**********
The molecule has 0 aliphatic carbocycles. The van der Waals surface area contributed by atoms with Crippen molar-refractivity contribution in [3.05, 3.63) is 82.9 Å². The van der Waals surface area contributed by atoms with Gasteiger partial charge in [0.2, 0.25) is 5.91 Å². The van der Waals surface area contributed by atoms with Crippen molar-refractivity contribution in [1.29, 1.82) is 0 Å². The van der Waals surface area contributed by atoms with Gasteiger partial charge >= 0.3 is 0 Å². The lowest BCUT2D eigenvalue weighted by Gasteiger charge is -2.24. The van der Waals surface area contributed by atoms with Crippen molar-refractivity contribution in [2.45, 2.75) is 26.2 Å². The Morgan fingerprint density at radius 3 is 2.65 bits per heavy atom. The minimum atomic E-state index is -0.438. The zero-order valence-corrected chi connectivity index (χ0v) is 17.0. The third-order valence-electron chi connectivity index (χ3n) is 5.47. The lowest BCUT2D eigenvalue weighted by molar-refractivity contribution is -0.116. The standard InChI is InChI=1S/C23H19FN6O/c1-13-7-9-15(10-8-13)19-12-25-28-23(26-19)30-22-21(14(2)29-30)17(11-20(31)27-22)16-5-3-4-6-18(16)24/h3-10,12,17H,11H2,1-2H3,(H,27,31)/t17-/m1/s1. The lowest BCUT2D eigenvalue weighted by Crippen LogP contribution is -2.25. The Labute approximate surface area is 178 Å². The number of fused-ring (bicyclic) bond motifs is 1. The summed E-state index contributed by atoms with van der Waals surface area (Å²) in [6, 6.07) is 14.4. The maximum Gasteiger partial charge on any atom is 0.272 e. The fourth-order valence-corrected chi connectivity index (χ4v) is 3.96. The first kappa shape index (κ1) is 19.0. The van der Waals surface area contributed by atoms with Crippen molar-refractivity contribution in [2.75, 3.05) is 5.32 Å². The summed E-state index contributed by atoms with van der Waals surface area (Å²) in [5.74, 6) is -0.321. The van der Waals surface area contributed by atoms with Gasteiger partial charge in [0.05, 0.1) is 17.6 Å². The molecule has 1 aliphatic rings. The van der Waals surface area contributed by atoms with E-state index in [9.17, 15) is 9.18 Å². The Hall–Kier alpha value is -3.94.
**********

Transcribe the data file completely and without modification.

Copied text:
The molecule has 0 aliphatic carbocycles. The van der Waals surface area contributed by atoms with Crippen molar-refractivity contribution in [3.05, 3.63) is 82.9 Å². The van der Waals surface area contributed by atoms with Gasteiger partial charge in [0.2, 0.25) is 5.91 Å². The van der Waals surface area contributed by atoms with Crippen molar-refractivity contribution in [1.29, 1.82) is 0 Å². The van der Waals surface area contributed by atoms with Gasteiger partial charge >= 0.3 is 0 Å². The lowest BCUT2D eigenvalue weighted by Gasteiger charge is -2.24. The van der Waals surface area contributed by atoms with Crippen molar-refractivity contribution in [2.45, 2.75) is 26.2 Å². The Morgan fingerprint density at radius 3 is 2.65 bits per heavy atom. The minimum atomic E-state index is -0.438. The zero-order valence-corrected chi connectivity index (χ0v) is 17.0. The third-order valence-electron chi connectivity index (χ3n) is 5.47. The lowest BCUT2D eigenvalue weighted by molar-refractivity contribution is -0.116. The standard InChI is InChI=1S/C23H19FN6O/c1-13-7-9-15(10-8-13)19-12-25-28-23(26-19)30-22-21(14(2)29-30)17(11-20(31)27-22)16-5-3-4-6-18(16)24/h3-10,12,17H,11H2,1-2H3,(H,27,31)/t17-/m1/s1. The lowest BCUT2D eigenvalue weighted by Crippen LogP contribution is -2.25. The Labute approximate surface area is 178 Å². The number of fused-ring (bicyclic) bond motifs is 1. The summed E-state index contributed by atoms with van der Waals surface area (Å²) in [6, 6.07) is 14.4. The maximum Gasteiger partial charge on any atom is 0.272 e. The fourth-order valence-corrected chi connectivity index (χ4v) is 3.96. The first kappa shape index (κ1) is 19.0. The van der Waals surface area contributed by atoms with Crippen molar-refractivity contribution in [2.75, 3.05) is 5.32 Å². The summed E-state index contributed by atoms with van der Waals surface area (Å²) in [5.74, 6) is -0.321. The van der Waals surface area contributed by atoms with Gasteiger partial charge in [0.05, 0.1) is 17.6 Å². The molecule has 1 aliphatic rings. The van der Waals surface area contributed by atoms with E-state index in [9.17, 15) is 9.18 Å². The Hall–Kier alpha value is -3.94.